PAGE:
"I want to play with another marquee player. And I want it to be in Miami. Miami has always been my first choice."-- Dwyane Wade to SI.com in April
In the end, Dwyane Wade got his wish. As SI.com's Ian Thomsenconfirmed, Wade will be joined next season in Miami by Raptors All-Star power forward Chris Bosh, creating the building blocks of what could be the next superpower in the Eastern Conference.
While there has been some skepticism among NBA scouts as to whether a Wade-LeBron James pairing would be as efficient as it would appear on paper, there are very few doubts about Wade and Bosh. Miami's offense is at its best when there is a consistent inside threat. It's why the Heat acquired center Jermaine O'Neal in 2009 and why they invested their No. 2 pick in the 2008 draft in power forward Michael Beasley. But O'Neal's poor play and Beasley's up-and-down efforts often left the Heat searching for low-post options, a search that frequently ended with wing players like Wade and Quentin Richardson operating from the block.
Bosh instantly solves that problem. One of the NBA's most prolific interior players, Bosh, 26, has developed a diverse offensive repertoire. According to 82games.com, 54 percent of Bosh's attempts last season were jump shots, of which he converted 44.1 percent. The remaining 46 percent of Bosh's shots came on the inside, where he connected on 61.2 percent, numbers vastly superior to O'Neal's (33 percent on inside, 59.8 percent) and Beasley's (30 percent, 55.6 percent).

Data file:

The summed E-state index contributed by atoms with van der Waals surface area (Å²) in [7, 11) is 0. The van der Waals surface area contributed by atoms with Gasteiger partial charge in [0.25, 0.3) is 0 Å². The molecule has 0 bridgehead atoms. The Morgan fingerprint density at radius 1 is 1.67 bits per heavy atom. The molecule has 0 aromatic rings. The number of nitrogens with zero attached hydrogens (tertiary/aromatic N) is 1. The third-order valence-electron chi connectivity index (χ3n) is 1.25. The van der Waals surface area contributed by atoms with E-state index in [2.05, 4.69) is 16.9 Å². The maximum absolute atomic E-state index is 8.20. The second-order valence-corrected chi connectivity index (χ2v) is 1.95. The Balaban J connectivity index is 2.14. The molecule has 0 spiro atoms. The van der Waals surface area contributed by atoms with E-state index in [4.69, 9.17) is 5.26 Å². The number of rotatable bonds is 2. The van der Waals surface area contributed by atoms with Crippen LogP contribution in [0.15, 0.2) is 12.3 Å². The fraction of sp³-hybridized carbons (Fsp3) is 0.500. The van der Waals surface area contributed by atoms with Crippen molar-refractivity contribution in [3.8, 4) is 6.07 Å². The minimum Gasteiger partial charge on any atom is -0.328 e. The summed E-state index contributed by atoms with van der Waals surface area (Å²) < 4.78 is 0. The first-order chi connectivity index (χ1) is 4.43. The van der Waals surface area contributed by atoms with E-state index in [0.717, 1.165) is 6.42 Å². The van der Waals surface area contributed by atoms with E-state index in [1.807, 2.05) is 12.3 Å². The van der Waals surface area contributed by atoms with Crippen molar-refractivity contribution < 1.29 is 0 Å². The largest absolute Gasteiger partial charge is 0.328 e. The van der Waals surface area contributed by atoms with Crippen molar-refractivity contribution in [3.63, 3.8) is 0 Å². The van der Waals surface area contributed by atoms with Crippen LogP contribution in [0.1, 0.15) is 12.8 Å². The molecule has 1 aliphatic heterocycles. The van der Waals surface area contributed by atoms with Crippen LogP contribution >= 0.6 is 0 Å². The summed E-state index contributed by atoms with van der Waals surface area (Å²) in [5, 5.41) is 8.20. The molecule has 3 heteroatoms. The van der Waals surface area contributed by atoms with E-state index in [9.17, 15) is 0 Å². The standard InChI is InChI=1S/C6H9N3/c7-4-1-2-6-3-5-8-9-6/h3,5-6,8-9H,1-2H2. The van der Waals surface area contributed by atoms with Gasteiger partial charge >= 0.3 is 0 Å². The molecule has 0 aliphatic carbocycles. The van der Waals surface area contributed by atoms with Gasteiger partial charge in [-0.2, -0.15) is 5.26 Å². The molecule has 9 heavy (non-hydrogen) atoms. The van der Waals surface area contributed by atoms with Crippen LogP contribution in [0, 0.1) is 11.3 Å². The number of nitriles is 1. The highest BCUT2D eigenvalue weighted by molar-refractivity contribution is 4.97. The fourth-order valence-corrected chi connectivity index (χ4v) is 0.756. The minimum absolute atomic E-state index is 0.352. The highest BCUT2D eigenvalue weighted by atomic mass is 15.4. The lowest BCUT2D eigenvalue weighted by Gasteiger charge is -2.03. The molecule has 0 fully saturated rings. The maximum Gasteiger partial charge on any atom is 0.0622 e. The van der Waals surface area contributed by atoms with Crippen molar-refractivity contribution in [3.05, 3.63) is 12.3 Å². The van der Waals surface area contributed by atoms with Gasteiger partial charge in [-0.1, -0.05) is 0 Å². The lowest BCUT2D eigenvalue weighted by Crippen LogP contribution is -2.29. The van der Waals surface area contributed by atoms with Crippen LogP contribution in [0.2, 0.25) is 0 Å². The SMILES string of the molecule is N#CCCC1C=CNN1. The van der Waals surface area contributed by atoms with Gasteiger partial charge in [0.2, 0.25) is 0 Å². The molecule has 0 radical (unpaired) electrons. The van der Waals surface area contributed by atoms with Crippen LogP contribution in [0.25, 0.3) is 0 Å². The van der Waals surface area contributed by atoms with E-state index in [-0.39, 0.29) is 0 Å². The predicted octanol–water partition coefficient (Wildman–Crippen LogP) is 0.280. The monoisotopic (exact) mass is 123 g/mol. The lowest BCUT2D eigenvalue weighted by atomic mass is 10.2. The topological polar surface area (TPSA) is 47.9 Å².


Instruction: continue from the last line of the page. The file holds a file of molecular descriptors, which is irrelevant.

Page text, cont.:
With defenses having to devote extra attention to Bosh, the driving lanes that were clogged with bodies in front of Wade suddenly open up. The jump shots will still be there -- 66 percent of Wade's attempts last season were from the perimeter -- but with Bosh on board, Wade will have more opportunities to get the ball to the rim, where he is one of the best finishers in the game.
"It's a very good match," an Eastern Conference scout said. "Wade likes to attack the rim and Bosh can hit the mid-range shot and space it out. And they both run the floor well."
The personalities match, too. James and Wade are both alpha males and there is some concern that if the two teamed up neither player would be happy to defer in the fourth quarter. Not so with Bosh, whom many believe would happily defer to Wade in late game situations.
"He just wants to be an All-Star," said the GM of a team that was in the hunt for Bosh. "He wants to score, rebound and win games. He will have no problem letting someone else be the hero."
Of course, there are no guarantees that a Bosh-Wade pairing will even be the best team in the conference, much less the league. When Boston assembled its Big Three in 2007, they had Rajon Rondo and Kendrick Perkins already in place. Miami, however, had to gut its roster to create enough cap space to sign Wade and Bosh, leaving them with only two players (Beasley and point guard Mario Chalmers) with contracts for next season.
"It will be interesting to see who they fill in around them," the scout said. "They have some work to do. Bosh and Wade aren't better than Pau [Gasol] and Kobe [Bryant]."
Finding a center will be a top priority. Sources say Bosh has no desire to play center and subject his wiry frame and balky right knee to the wear and tear that comes with playing the position. To that end, Heat president Pat Riley has met with power forward David Lee (who played out of position at center for the Knicks) and Mavericks center Brendan Haywood. Of the two, Haywood, a 7-foot, 263-pound big man who averaged 9.1 rebounds and 2.0 blocks last season, would appear to be the best fit. Depending on Haywood's salary demands -- he made $6 million last season and league sources say Haywood is likely to command a new deal starting at $8 million per year -- the Heat might be able to sign him outright.
"They need a center," the scout said. "No doubt about that."
Miami has met Wade's demand and lured a top free agent to South Beach. But in order to meet the championship expectations that come with it, there is still much work left to do.